Our Finance Minister has a tough job keeping government’s tax revenue and borrowing in check, and an empathetic view is what he needs. But ask we must and here’s what the Finance Minister could do with his Budget for this year to make it a taxpayer’s delight.
1. Raise section 80C deduction limit
Section 80C by all means is the ‘baap‘ of tax deductions. It knocks off ₹1.5lakh from your income. But this limit has remained so since financial year 2014-15. By adding a new tax saving product and raising the limit to ₹2 lakh, the Finance Minister could kill two birds with one stone — help taxpayers save more as well as garner funds to invest for growth. There has been talk of raising the minimum exemption limit which has been kept at ₹2.5 lakh since financial year 2014-15. But the government is trying to bring in more and more people to file their returns, and raising the exemption limit would lead to fewer people in the tax net. And therefore it is unlikely they’ll take that step.
2. Bring back tax exemption on infrastructure bonds
Until financial year 2011-12, a deduction of ₹20,000 could be claimed for investment in infrastructure bonds. This was allowed under section 80CCF. The bonds were invested over the long term. These bonds could be vital to help fuel economic growth and the government must consider reviving this deduction.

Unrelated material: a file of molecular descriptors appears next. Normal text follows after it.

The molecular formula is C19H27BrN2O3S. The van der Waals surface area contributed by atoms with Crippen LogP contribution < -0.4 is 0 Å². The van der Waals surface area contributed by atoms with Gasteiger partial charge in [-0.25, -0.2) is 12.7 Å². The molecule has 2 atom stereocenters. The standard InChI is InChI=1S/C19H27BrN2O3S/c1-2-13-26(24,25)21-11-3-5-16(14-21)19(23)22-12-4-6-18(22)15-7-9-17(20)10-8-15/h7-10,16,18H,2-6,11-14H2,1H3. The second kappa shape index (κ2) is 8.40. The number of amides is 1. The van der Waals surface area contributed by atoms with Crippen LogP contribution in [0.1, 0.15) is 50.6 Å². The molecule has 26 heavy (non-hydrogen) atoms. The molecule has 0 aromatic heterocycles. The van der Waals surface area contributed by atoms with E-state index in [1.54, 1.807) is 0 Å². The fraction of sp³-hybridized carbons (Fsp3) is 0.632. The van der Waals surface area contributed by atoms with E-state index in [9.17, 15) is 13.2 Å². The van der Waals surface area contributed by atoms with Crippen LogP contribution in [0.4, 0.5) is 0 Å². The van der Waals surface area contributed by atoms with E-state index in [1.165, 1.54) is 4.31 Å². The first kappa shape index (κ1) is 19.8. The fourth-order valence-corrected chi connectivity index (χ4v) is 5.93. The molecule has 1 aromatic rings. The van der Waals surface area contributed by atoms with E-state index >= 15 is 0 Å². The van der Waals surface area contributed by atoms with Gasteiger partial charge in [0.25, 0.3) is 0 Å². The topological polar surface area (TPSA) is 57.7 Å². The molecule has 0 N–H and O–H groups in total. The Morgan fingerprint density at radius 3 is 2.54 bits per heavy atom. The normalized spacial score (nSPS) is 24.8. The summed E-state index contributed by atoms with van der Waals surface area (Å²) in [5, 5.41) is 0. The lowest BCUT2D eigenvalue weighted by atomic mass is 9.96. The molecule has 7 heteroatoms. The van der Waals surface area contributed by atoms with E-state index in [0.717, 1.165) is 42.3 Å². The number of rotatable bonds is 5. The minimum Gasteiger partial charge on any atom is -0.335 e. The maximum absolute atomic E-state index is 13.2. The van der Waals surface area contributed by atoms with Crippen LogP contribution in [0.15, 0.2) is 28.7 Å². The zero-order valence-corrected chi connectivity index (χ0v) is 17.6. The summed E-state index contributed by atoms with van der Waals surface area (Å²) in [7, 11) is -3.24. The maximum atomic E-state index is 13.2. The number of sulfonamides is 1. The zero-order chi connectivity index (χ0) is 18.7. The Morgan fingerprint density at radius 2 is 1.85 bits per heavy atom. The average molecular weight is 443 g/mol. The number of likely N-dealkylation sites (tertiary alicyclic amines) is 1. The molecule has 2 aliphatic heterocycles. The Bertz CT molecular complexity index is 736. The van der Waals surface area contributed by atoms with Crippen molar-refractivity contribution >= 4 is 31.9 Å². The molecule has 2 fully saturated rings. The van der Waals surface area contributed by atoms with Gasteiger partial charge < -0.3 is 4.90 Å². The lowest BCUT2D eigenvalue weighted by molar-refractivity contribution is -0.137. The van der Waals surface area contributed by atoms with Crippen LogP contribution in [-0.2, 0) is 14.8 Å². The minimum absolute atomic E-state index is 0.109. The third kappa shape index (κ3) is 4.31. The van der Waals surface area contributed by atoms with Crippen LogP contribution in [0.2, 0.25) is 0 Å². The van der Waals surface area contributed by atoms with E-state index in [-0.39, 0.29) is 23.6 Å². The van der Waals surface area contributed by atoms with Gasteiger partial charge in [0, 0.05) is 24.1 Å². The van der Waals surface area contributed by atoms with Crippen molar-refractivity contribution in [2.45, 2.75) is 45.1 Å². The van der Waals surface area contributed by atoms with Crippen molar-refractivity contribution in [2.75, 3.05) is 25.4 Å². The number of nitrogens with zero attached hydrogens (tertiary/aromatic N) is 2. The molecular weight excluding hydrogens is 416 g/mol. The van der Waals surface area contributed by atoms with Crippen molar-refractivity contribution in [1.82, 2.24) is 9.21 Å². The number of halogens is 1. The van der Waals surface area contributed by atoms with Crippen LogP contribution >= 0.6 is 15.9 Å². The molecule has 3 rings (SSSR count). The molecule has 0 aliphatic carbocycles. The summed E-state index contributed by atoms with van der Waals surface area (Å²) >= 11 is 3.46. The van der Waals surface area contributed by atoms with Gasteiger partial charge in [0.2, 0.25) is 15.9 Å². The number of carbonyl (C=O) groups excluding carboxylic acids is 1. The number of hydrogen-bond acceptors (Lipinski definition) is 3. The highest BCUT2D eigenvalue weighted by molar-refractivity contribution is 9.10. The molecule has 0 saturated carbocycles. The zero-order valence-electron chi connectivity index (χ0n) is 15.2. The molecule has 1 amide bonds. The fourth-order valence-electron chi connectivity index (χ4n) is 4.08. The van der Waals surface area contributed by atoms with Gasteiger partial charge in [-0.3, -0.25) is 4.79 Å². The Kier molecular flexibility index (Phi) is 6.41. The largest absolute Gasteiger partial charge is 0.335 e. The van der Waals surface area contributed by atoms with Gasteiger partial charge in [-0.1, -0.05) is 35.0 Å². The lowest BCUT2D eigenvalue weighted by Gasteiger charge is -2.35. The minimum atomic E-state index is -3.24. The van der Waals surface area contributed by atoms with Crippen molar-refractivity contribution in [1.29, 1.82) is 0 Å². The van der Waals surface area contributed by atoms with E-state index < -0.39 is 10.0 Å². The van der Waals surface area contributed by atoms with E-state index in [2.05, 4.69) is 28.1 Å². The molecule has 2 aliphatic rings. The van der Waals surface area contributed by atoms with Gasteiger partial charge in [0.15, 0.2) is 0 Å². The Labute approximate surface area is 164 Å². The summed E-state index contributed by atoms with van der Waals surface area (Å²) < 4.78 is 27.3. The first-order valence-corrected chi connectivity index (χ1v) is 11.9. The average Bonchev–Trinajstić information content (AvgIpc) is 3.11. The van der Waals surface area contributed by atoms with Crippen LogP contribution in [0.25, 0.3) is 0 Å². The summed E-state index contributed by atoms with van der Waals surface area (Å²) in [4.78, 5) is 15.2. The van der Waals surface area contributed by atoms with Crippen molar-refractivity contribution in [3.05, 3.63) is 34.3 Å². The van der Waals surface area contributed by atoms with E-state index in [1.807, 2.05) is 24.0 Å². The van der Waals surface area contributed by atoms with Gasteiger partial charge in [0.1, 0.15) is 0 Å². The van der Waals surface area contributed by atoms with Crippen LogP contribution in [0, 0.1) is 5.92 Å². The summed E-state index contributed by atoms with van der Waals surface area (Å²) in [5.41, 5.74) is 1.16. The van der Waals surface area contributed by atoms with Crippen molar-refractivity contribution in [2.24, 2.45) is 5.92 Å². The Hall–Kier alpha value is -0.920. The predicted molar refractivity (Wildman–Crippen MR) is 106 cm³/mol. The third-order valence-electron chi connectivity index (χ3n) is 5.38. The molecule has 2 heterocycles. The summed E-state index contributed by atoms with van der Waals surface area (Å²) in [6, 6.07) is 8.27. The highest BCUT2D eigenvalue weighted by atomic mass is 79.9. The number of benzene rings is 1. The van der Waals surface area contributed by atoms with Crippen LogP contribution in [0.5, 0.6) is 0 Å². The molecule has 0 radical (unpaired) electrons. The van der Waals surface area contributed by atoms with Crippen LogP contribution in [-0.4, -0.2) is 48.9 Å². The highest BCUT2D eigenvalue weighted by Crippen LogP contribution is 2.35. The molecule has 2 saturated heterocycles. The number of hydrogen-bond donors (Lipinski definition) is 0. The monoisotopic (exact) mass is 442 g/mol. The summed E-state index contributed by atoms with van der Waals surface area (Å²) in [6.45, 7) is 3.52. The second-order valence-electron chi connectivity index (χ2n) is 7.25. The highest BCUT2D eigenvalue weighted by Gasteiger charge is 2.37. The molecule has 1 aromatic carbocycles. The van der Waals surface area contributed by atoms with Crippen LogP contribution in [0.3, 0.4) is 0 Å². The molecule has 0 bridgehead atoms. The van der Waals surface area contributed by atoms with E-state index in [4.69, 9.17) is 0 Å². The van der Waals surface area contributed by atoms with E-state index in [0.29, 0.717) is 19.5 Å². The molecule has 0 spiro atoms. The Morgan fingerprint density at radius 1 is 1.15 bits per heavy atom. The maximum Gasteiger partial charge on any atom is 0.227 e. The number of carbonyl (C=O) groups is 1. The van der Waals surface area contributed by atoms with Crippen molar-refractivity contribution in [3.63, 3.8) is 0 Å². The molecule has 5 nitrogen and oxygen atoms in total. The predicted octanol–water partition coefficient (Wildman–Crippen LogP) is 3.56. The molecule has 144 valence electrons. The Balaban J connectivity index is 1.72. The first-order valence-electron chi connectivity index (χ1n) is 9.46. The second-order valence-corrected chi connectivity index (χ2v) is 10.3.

3. Increase tax exemption on medical reimbursement
A medical reimbursement of ₹15,000 is usually not enough to meet the routine medication and consultation needs of a family. Reimbursement allowed on the basis of actual bills through the employer should be raised to at least ₹30,000. Section 80D deduction was raised in the last budget. Under Section 80D, medical insurance is provided to cover hospitalisation. Raising the reimbursement limit would help families cover regular medical needs, which do not involve hospitalisation.
4. Give NPS EEE (exempt, exempt exempt) status
NPS (National Pension Scheme) is a pension fund where investments up to ₹50,000 are eligible for deduction under section 80CCD(1B). Its returns are also exempt from tax. However, withdrawals at the time of maturity (after attaining 60 years of age) are taxable. This makes the product uncompetitive against other products like PPF, which enjoys immense popularity as a long-term savings option. Making NPS exempt at withdrawal will give it the much-needed push.
5. Allow professionals to file under Section 44AD
A professional –a doctor, or a lawyer, or an interior designer, for example — is required to maintain proper books of accounts and file the long income tax return form ITR 4. To ease the burden of financial compliance the government must consider allowing professionals below a reasonable threshold of revenue to file the shorter ITR-4S. This can be done by amending section 44AD. As per this section, accounting records are not required to be maintained and income is considered as 8% of the revenue.
This article was published by www.cleartax.in on Huffington Post on 24th February 2016.